Virginia Eviction Notice Forms

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A Virginia eviction notice form for nonpayment of rent is a written document that states a tenant has 5 days to pay the rent or to vacate the premises. Additionally, there are other notice forms for other grounds for eviction in Virginia.

Read further to learn about what information is required on an eviction notice for it to be valid, legally acceptable ways of delivering notices, and types of notices for all possible grounds for eviction.

Information Required for all Virginia Eviction Notices

Under Virginia law, a landlord is expected to provide some basic information on all eviction notices, including:

  • The date the tenant needs to move out
  • The reason for the eviction
  • That the rental agreement is being terminated
  • What the tenant can do to correct the issue and avoid eviction (i.e. pay rent, comply with lease provisions, fix damage to unit caused by the tenant)

In some counties, if landlords want the sheriff to deliver the eviction notice to their tenants, the notice must also include the name and contact information of the person being evicted.

This is a good idea no matter how the notice is being delivered, just to be sure the correct person receives the notice.

The landlord may also want to get the tenant’s signature confirming that they received the eviction notice, if the notice was hand delivered.

In addition, the landlord should keep the receipt number if the notice was delivered by certified mail.

Acceptable Ways of Delivering Eviction Notices

In the state of Virginia, landlords can deliver an eviction notice in the following ways:

  • Giving it to the tenant in person
  • Mailing the notice to the tenant’s last known address via regular mail
  • Having the sheriff deliver the notice

If the landlord chooses to use regular mail, then they should also complete a certificate of service which states they sent the notice through the mail.

NOTE

Certified mail is not required under Virginia law.

Types of Eviction Notices

Each possible ground for eviction has its own process and notice requirements.

Notice for Nonpayment of Rent: 5-Day Notice to Pay Rent

In order to evict a tenant for nonpayment of rent, a Virginia landlord must first give the tenant a 5-Day Notice to Pay and the opportunity to pay the amount owed. If the tenant fails to pay the rent in full within that time period, the landlord may file for eviction. The Notice for Failure to Pay Rent should include the total amount owed.

In the state of Virginia, a tenant can avoid being evicted by paying the total amount owed within five days of receiving the notice.

Get the downloadable 5-Day Notice to Pay Rent form template below (.pdf direct link).

Eviction Notice for Breach of Rental Agreement/Lease: 30-Day Notice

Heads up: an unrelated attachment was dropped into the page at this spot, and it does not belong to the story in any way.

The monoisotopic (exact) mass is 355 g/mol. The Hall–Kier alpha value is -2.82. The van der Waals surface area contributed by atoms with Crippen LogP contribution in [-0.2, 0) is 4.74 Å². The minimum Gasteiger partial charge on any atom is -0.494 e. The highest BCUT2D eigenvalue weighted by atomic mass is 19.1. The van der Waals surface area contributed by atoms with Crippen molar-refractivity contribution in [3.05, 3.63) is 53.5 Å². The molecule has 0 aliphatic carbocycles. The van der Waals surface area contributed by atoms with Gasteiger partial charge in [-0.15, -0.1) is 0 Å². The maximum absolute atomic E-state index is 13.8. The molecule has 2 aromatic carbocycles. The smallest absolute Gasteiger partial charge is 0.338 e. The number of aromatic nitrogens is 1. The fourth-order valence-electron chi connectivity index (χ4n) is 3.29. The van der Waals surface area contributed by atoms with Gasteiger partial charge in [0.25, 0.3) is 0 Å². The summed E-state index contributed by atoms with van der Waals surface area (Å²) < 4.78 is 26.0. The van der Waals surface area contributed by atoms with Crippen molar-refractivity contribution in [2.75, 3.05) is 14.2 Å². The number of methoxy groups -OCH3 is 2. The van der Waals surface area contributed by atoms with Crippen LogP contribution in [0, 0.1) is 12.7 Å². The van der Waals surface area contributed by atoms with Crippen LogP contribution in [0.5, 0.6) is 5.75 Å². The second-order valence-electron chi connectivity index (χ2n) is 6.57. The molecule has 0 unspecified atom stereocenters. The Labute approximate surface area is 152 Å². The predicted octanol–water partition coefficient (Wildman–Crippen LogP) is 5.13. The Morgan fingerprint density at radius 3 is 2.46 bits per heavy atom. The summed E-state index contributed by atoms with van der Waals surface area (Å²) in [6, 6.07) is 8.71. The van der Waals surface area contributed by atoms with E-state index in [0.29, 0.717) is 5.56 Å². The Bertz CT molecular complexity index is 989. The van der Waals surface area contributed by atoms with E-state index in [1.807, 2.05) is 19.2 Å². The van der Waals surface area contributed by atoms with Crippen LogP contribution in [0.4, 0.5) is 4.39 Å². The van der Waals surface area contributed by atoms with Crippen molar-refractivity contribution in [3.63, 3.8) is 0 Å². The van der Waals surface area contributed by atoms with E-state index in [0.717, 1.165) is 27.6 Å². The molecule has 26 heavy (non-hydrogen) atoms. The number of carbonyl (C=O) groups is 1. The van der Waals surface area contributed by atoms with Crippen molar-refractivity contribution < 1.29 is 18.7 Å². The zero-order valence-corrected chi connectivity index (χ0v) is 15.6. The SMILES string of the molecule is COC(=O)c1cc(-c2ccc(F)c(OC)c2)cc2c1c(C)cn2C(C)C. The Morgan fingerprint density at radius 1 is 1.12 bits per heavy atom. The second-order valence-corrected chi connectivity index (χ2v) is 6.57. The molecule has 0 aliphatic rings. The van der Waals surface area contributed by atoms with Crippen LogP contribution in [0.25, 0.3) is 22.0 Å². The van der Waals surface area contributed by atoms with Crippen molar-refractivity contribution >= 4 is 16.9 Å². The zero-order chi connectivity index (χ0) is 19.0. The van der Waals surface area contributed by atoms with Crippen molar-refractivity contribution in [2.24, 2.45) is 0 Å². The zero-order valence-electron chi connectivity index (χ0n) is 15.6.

When a tenant has violated the terms of a rental agreement/lease, a Virginia landlord has two options when it comes to eviction notices.

The first option is to give the tenant 30 days’ notice to move out or comply within 21 days to avoid eviction. This includes health/safety violations.

The notice should include the specific lease violation(s), what the tenant can do to remedy the violation, and the date the lease will terminate if the tenant doesn’t comply within 21 days.

If the tenant does correct the issues stated in the notice, the landlord cannot terminate the lease/agreement.

Get the downloadable 30-Day Notice to Comply form template below (.pdf direct link).


However, some violations of a rental agreement can’t be corrected by the tenant. In this situation, the landlord is not required to allow the tenant to attempt to fix the issue, and the lease will terminate after 30 days’ notice. The tenant must move at the end of the notice period.

Get the downloadable 30-Day Notice to Quit form template below (.pdf direct link).

Lease Termination for Tenants at Will

Under Virginia law, landlords can give week-to-week tenants 7-days’ written notice if they want to terminate the lease, or 30 days’ written notice for monthly tenants.

In these cases, it doesn’t necessarily mean the tenant did anything wrong, it’s just that the landlord wants to end the lease.

Get the downloadable 7/30-Day Notice to Quit form template below (.pdf direct link).

Eviction Notice for Illegal Activity

If a tenant, their guest, or another “authorized occupant” of the rental unit participates in criminal activity in the rental unit or on rental property grounds, the landlord can evict the tenant immediately, without giving any notice.

“Criminal” activity also includes illegal drug activity (related to controlled substances), and violent acts that affect the health/safety of the residents in the rental unit.

In the case of criminal activity, tenants don’t have the option of correcting the issue in order to avoid eviction.